DISCUSSION

In this retrospective study of 214 consecutive TNBC patients treated with radiation therapy at an Australian regional cancer center, we sought to determine whether differing treatment regimens (chemotherapy, radiation technique, fractionation protocol, type of surgery) affected survival outcomes and secondly, whether clinical characteristics were significant predictors of survival. Chemotherapy usage, radiotherapy technique and fractionation schedule, and type of surgery were not associated with DFS or OS in this patient cohort. However, nodal involvement was linked to significantly poorer DFS and OS while tumor size was the only predictor of poorer OS.

The role of breast-conserving surgery has been infrequently examined in TNBC patients. An analysis of the Surveillance, Epidemiology, and End Results (SEER) population-based database showed that breast-conserving surgery combined with radiation therapy was associated with better breast cancer-specific survival and OS compared to mastectomy.18 On multivariate analysis, advanced nodal status and tumor size were significant factors for adverse survival. A Chinese study of 308 patients, with immunohistochemically-confirmed TNBC, showed that breast-conserving surgery was not associated with increased ipsilateral tumor recurrence compared to a non-TNBC subtype cohort.19 A recent European study examined 71 TNBC patients after breast-conserving surgery and intraoperative boost radiotherapy with electrons (IOERT) followed by standard whole breast irradiation.20 After a median follow-up of 97 months (range 4–170 months), five in-breast recurrences were detected (7.0%). Eight year actuarial rates for local control, metastases-free survival, disease-specific survival, and overall survival were 89, 75, 80, and 69%, respectively. In our patients treated with breast-conserving surgery, mean DFS was 114 months; in contrast, patients receiving mastectomy had a mean DFS of 65.2 months (p<0.0001). While this difference was not significant in multivariate analysis, it is notable that the mastectomy group had more advanced disease: there were 26.1% of patients with T3 and above, versus 4.5% in the conserved group.


Continue Reading

Nodal status is one of the most important clinicopathological factors with prognostic significance in breast cancer.21 Nodal status has also been shown to be a prognostic factor for survival in TNBC in some22–25 but not all studies.26,27 In our study, lymph node negative TNBC was associated with better survival (both OS and DFS) than lymph node positive patients in univariate analysis, but the association did not apply for OS in subsequent multivariate analysis.

While there is a general trend in radiation oncology towards hypofractionation, the possible benefits and drawbacks of hypofractionated regimens in TNBC are unclear. In general, hypofractionation has been shown to deliver equivalent rates of local and locoregional control with equivalent or improved toxicity and cosmetic outcomes compared to conventional protocols.16,28 In our study, there appeared to be no worse outcomes for TNBC patients treated with the hypofractionated protocol with respect to both DFS and OS.

Although chemotherapy was not a focus of this study, chemotherapy usage was included as a possible factor for survival in TNBC patients. Neoadjuvant and adjuvant chemotherapy are standard systemic treatment for early TNBC, and anthracycline and taxane-based chemotherapy regimens comprise the current standard of care.29 In our study, chemotherapy (neoadjuvant, adjuvant) was not a significant factor for DFS nor for OS. However, other studies have shown that standard adjuvant chemotherapy regimens improve overall survival in TNBC patients, for example, patients with T1/2 node-positive TNBC.10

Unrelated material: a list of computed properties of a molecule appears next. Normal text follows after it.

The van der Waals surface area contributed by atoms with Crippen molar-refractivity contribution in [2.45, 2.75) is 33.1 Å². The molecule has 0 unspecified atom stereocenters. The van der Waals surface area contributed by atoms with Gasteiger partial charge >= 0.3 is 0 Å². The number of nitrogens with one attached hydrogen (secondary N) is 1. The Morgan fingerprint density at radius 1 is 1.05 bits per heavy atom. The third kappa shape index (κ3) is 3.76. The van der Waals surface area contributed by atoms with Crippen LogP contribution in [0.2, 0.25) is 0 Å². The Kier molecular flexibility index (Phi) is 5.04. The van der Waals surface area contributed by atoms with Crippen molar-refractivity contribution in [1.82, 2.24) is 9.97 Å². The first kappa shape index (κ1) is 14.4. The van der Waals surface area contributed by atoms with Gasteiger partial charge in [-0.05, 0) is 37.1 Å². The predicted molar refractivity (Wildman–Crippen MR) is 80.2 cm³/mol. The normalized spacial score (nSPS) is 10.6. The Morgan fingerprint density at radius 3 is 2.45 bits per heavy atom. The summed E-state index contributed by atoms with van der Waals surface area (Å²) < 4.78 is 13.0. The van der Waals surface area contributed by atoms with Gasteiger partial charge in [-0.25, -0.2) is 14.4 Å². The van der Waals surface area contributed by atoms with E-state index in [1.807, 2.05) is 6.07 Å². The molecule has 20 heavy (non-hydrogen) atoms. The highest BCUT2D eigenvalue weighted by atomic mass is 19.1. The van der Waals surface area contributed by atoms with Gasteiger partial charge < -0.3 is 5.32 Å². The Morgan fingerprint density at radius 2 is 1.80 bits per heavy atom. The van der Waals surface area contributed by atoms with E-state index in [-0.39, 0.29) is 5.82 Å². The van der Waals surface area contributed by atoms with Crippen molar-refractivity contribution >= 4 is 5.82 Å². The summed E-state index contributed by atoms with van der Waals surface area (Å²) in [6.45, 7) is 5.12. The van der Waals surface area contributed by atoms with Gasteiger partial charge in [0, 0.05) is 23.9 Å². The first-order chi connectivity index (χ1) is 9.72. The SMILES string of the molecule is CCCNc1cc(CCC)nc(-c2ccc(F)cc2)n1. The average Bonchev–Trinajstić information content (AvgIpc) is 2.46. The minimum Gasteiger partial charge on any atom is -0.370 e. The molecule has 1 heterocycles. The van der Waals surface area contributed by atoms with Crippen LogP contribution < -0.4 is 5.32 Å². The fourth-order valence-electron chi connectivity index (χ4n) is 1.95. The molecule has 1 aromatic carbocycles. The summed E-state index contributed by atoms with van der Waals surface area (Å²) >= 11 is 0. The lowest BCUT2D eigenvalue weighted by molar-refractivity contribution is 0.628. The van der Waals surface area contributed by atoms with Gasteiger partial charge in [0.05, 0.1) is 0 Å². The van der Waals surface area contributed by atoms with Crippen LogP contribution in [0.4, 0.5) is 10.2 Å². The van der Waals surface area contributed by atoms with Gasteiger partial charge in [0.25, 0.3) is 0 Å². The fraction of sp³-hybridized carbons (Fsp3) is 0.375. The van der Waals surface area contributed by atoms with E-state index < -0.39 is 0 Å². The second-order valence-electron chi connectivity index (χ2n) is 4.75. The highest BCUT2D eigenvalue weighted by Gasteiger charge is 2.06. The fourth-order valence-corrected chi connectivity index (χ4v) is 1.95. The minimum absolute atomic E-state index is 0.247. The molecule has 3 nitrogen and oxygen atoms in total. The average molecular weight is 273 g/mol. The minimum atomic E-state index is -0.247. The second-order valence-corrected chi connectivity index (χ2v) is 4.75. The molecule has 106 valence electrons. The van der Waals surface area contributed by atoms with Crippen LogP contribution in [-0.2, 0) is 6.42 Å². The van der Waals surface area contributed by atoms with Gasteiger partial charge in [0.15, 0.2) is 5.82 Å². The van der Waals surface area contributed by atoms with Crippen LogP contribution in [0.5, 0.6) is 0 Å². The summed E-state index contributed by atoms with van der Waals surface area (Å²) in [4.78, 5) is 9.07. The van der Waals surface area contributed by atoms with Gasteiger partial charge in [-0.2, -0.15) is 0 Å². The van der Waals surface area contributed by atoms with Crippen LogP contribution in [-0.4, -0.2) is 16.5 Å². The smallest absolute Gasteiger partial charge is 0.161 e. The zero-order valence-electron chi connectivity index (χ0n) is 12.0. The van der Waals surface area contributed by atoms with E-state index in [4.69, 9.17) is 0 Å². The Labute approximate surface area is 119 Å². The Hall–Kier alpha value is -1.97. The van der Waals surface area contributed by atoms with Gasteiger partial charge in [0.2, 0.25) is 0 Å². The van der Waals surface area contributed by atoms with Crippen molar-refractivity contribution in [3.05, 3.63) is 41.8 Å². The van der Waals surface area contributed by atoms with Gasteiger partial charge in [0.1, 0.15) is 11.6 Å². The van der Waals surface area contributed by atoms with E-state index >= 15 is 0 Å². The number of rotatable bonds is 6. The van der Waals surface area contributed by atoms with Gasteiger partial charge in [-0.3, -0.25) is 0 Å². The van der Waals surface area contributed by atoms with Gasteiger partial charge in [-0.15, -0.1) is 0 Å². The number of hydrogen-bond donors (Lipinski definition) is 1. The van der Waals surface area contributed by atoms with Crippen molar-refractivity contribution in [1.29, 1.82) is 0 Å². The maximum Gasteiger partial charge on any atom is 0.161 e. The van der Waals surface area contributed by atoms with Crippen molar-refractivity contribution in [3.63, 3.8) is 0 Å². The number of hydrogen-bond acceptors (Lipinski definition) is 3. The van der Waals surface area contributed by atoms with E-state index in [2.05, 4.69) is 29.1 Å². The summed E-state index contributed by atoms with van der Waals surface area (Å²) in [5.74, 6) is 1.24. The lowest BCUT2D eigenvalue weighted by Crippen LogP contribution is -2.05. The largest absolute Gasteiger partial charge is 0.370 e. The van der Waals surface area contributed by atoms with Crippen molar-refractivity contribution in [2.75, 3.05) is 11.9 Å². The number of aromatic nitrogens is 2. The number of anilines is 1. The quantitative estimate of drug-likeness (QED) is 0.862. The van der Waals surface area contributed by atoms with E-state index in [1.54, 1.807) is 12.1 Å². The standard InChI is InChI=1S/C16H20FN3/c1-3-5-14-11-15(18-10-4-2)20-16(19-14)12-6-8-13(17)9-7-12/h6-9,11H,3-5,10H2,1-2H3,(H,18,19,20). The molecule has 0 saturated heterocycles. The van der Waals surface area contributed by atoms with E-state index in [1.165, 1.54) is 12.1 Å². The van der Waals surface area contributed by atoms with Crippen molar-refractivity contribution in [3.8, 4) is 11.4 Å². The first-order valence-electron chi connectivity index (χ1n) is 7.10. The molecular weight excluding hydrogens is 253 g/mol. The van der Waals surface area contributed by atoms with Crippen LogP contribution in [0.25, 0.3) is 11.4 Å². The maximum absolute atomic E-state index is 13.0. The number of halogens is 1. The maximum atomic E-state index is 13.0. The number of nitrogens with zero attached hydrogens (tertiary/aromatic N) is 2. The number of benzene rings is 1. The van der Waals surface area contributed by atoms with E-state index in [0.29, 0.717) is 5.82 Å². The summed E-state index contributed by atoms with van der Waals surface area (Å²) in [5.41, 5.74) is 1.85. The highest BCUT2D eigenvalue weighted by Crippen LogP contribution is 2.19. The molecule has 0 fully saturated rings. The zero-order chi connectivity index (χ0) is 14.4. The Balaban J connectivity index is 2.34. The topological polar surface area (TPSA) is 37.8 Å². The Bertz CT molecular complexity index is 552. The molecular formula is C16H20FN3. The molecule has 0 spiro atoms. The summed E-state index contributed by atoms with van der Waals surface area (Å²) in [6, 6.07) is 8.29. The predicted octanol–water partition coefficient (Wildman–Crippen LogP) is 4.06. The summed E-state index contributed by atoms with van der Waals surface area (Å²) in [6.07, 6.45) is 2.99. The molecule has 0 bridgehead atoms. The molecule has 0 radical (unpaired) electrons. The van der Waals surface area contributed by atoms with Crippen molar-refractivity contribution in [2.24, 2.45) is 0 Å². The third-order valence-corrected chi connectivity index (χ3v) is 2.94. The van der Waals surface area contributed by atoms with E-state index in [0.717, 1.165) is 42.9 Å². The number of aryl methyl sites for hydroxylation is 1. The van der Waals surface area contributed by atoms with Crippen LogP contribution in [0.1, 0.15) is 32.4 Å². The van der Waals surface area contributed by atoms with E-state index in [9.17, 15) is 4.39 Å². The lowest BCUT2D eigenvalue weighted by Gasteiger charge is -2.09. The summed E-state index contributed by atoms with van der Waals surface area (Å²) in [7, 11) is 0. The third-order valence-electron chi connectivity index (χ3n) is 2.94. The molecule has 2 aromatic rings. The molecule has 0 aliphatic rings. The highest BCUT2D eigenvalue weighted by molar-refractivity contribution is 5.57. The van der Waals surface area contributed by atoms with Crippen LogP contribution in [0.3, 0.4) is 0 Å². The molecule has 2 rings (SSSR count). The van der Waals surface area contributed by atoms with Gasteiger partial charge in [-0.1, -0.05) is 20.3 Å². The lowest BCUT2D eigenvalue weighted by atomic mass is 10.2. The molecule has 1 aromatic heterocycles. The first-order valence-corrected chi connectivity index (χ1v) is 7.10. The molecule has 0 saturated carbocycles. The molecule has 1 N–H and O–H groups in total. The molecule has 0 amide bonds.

Possible limitations to this study should be considered. As this was a retrospective study, follow-up times varied widely. Nevertheless, the periods of observation extended to over 100 months, which allowed for adequate follow-up of this aggressive phenotype. Selection bias was minimized by including all TNBC patients who had completed surgery, chemotherapy and radiation therapy at our institution. However, we have not attempted to include information on type of chemotherapy such as adjuvant or neoadjuvant chemotherapy, as a survival factor.

CONCLUSION

We have investigated the prognostic factors for survival in a cohort of TNBC patients treated at an Australian regional cancer center. Advanced disease exhibited by positive nodal status and larger tumor size was associated with poorer DFS. The type of radiotherapy technique and fractionation protocol were not associated with DFS or OS.

Acknowledgments

We thank Drs Carmen Hansen, Andrew Last and Julan Amalaseelan for access to their patients’ records.

Disclosure

The authors report no conflicts of interest in this work. This research did not receive any specific grant from funding agencies in the public, commercial, or not-for-profit sectors.


Shelly Wen,1,2 Lucy Manuel,1,2 Moira Doolan,1,2 Justin Westhuyzen,1 Thomas P. Shakespeare,1,2 Noel J. Aherne1,2

1Department of Radiation Oncology, Mid North Coast Cancer Institute, Coffs Harbour, New South Wales, Australia; 2University of New South Wales, Sydney, New South Wales, Australia

Correspondence: Noel J. Aherne
Department of Radiation Oncology, Mid North Coast Cancer Institute, Coffs Harbour NSW 2450, Australia
Tel +61-2-6656-7000
Fax +61-2-6656-5330
Email [email protected]


References

1. Australian Institute of Health and Welfare (AIHW). Australian Cancer Incidence and Mortality (ACIM) Books: All Cancers Combined. Canberra; 2017. Accessed February 12, 2017.

2. Onitilo AA, Engel JM, Greenlee RT, Mukesh BN. Breast cancer subtypes based on ER/PR and Her2 expression: comparison of clinicopathologic features and survival. Clin Med Res. 2009;7:4–13. doi:10.3121/cmr.2009.825